CIA director: U.S. understands Russian meddling
Pompeo takes hard stance on WikiLeaks, media
AUSTIN — CIA Director Michael Pompeo said on Thursday the U.S. government is aware of and working to counter the Russian attempts to meddle in U.S. elections.
“Make no mistake, the United States government understands Russian efforts to undermine U.S. democracy,” Pompeo said during a forum at the University of Texas at Austin. He was responding to a question about the interference asked by a member of the crowd, which was made up of students, professors and journalists.
In front of a packed room, Pompeo spoke and fielded questions for more than an hour on a wide range of topics, including Iran, North Korea and the media. Pompeo was the keynote speaker of the Texas National Security Forum.
A former Republican congressman from Kansas, Pompeo was sworn in as the director of the CIA Jan. 23 under President Donald Trump’s administration.
Pompeo avoided criticizing White House, particularly when asked about his boss’s war of words with North Korean ruler Kim Jong Un.
“The president has made very clear that the capacity of Kim Jong Un to hold Americans at risk to nuclear weapons is unacceptable,” Pompeo said.
“This is serious business and we are intent on delivering the president with intelligence, not only about Kim Jong Un, but the leaders around him, about what’s going on in the commercial space and what’s going on with a broader set of elites in North Korea.
“I can’t say much about that here today,” Pompeo added, “but it is a very tough target and one we have made significant process against the last couple months.”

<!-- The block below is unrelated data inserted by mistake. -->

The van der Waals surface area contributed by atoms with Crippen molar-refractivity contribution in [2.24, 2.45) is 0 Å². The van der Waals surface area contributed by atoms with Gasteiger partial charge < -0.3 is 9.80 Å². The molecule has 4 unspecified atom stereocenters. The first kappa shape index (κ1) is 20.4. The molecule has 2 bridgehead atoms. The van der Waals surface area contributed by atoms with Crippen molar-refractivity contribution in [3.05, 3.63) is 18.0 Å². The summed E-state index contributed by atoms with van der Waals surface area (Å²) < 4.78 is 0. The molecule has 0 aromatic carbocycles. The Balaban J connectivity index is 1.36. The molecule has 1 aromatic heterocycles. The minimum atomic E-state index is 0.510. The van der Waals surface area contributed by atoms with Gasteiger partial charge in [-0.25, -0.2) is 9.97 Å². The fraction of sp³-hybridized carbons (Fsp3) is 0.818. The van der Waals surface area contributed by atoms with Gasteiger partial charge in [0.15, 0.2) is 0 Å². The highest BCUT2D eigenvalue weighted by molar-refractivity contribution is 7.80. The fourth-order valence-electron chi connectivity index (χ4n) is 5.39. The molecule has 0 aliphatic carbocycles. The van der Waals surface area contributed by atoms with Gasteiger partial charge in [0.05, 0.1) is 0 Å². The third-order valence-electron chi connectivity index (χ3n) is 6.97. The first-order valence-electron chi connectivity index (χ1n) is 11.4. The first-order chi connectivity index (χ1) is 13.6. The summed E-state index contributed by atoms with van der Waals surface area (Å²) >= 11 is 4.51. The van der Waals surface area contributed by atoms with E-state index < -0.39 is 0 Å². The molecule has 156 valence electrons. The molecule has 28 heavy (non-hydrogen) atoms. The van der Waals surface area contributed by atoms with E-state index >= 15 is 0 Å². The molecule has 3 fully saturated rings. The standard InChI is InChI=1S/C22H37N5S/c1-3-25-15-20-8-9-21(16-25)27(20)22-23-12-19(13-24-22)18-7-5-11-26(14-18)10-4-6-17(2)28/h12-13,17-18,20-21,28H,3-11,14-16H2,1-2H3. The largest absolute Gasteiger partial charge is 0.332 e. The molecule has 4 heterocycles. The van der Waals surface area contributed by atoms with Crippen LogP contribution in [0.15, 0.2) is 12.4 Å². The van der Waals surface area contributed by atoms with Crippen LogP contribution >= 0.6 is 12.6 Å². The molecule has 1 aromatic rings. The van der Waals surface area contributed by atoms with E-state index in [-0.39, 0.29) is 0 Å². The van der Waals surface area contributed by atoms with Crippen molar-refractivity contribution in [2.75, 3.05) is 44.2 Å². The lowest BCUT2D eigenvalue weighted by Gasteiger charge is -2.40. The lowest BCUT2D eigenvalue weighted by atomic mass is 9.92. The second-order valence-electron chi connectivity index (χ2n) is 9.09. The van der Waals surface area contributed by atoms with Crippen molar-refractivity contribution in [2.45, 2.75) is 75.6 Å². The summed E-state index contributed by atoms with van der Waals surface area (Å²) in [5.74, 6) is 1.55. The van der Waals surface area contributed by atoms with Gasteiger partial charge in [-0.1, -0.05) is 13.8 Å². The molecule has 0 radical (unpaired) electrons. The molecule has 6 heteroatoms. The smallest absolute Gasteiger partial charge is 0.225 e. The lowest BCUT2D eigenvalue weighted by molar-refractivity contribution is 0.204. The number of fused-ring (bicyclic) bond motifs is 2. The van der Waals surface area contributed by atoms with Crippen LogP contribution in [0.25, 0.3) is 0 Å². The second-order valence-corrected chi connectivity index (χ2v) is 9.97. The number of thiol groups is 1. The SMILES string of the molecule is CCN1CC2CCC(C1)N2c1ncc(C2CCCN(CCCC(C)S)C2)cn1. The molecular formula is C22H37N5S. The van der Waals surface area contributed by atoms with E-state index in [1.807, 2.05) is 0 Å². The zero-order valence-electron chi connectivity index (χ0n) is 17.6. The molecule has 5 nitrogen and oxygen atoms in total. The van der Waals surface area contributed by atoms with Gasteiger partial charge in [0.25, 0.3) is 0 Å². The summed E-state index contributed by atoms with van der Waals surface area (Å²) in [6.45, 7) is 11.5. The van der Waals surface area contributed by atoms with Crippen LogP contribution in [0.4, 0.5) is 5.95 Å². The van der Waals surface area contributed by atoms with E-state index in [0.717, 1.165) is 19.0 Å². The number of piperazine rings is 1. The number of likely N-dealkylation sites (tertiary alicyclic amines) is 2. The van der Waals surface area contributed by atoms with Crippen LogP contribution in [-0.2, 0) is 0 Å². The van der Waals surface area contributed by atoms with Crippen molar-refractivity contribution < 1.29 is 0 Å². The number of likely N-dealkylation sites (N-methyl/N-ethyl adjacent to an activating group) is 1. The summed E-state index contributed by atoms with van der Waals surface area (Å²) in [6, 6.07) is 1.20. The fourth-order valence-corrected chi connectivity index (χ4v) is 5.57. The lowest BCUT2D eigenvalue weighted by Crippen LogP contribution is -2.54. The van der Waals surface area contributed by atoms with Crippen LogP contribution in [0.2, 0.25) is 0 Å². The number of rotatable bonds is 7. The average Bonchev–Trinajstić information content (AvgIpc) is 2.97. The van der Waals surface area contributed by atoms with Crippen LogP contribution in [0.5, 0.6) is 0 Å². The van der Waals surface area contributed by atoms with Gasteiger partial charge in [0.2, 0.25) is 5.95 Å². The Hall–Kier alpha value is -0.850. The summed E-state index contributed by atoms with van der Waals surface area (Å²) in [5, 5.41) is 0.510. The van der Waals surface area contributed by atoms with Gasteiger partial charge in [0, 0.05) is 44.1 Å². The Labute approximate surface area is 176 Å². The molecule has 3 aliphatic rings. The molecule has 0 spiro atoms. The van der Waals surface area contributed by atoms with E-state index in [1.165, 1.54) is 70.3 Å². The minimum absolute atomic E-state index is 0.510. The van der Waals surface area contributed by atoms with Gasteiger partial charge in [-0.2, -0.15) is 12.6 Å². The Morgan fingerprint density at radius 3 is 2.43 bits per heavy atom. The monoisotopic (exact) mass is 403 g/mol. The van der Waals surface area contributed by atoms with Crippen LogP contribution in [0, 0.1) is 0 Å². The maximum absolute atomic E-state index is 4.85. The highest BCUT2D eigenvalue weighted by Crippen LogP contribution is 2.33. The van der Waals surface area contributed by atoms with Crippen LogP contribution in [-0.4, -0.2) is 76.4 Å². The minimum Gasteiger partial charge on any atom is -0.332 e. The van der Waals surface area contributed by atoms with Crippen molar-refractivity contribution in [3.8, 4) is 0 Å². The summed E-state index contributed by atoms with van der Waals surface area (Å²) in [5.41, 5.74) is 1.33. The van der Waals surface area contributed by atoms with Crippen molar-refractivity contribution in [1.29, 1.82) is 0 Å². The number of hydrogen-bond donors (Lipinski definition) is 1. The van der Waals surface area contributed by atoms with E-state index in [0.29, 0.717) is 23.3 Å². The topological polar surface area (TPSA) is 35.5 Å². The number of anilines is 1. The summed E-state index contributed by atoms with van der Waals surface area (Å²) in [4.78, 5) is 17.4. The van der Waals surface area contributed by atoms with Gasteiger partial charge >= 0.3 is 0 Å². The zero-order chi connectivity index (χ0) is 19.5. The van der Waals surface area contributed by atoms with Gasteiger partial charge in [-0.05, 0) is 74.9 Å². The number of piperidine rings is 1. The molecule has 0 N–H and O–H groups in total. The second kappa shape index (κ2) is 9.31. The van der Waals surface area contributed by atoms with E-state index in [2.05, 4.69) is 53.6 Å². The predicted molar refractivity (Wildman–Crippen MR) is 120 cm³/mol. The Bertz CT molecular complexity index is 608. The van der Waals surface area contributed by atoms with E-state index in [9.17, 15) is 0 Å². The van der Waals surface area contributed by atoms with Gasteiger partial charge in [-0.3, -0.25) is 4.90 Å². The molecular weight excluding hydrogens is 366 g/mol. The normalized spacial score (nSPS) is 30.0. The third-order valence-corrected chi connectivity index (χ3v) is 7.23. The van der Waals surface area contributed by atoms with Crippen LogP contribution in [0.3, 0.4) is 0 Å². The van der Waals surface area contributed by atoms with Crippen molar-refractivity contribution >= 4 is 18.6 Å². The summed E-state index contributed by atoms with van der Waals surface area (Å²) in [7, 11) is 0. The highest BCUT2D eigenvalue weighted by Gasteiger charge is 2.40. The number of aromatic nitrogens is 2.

Pompeo also took a hard line against WikiLeaks, saying there was a need to “take down” the organization. Founded by Julian Assange, WikiLeaks is an international organization that publishes classified information and leaked documents provided anonymously. It has previously drawn the ire of Pompeo, who said in April that the organization was a “hostile intelligence service.”
Pompeo also said the media needed to take a role in the protection of classified information, citing The New York Times’ publication of CIA operative Michael D’Andrea’s name in a June article.
“I think people in the press have an obligation, as well,” Pompeo said. “I am deeply respectful of First Amendment freedoms, but it’s the case when (the New York Times) publishes one of our operative’s names, I find that deplorable. … Today, that’s lawful, and that’s fine but, in my view, that’s inconsistent with their obligation.”
Reform of the agency he leads also appears to be in the cards, as Pompeo was a strong advocate for the decentralization of authority at the CIA during his speech. Pompeo said the Office of the Director of National Intelligence, which was first established in the years following 9/11, needed to be reviewed after 12 years in order to ensure U.S. intelligence operations are running smoothly.
The forum was hosted by multiple UT programs, including the Robert Strauss Center for International Security and Law, the Intelligence Studies Project, the Clements Center for National Security and the Lyndon B. Johnson School of Public Affairs.